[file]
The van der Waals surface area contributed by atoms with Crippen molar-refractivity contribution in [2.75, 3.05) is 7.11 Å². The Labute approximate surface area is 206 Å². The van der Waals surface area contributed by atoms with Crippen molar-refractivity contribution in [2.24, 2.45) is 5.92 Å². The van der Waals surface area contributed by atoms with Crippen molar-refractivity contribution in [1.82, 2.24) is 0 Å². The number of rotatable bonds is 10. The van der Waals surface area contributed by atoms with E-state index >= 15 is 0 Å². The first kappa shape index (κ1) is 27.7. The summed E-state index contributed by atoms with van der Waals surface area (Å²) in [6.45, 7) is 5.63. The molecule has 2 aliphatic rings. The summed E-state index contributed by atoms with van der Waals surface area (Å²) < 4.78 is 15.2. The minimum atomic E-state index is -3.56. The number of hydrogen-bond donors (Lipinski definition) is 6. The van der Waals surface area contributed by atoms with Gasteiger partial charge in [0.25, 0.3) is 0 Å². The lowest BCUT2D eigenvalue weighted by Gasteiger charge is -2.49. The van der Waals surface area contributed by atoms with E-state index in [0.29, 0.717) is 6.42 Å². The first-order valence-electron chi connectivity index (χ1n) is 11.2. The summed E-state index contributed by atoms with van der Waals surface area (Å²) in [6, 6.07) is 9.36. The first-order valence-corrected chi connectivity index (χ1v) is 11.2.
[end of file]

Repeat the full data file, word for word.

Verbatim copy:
The van der Waals surface area contributed by atoms with Crippen molar-refractivity contribution in [2.75, 3.05) is 7.11 Å². The Labute approximate surface area is 206 Å². The van der Waals surface area contributed by atoms with Crippen molar-refractivity contribution in [2.24, 2.45) is 5.92 Å². The van der Waals surface area contributed by atoms with Crippen molar-refractivity contribution in [1.82, 2.24) is 0 Å². The number of rotatable bonds is 10. The van der Waals surface area contributed by atoms with E-state index >= 15 is 0 Å². The first kappa shape index (κ1) is 27.7. The summed E-state index contributed by atoms with van der Waals surface area (Å²) in [6.45, 7) is 5.63. The molecule has 2 aliphatic rings. The summed E-state index contributed by atoms with van der Waals surface area (Å²) < 4.78 is 15.2. The minimum atomic E-state index is -3.56. The number of hydrogen-bond donors (Lipinski definition) is 6. The van der Waals surface area contributed by atoms with Gasteiger partial charge in [0.25, 0.3) is 0 Å². The lowest BCUT2D eigenvalue weighted by Gasteiger charge is -2.49. The van der Waals surface area contributed by atoms with E-state index in [0.29, 0.717) is 6.42 Å². The first-order valence-electron chi connectivity index (χ1n) is 11.2. The summed E-state index contributed by atoms with van der Waals surface area (Å²) in [6, 6.07) is 9.36. The first-order valence-corrected chi connectivity index (χ1v) is 11.2.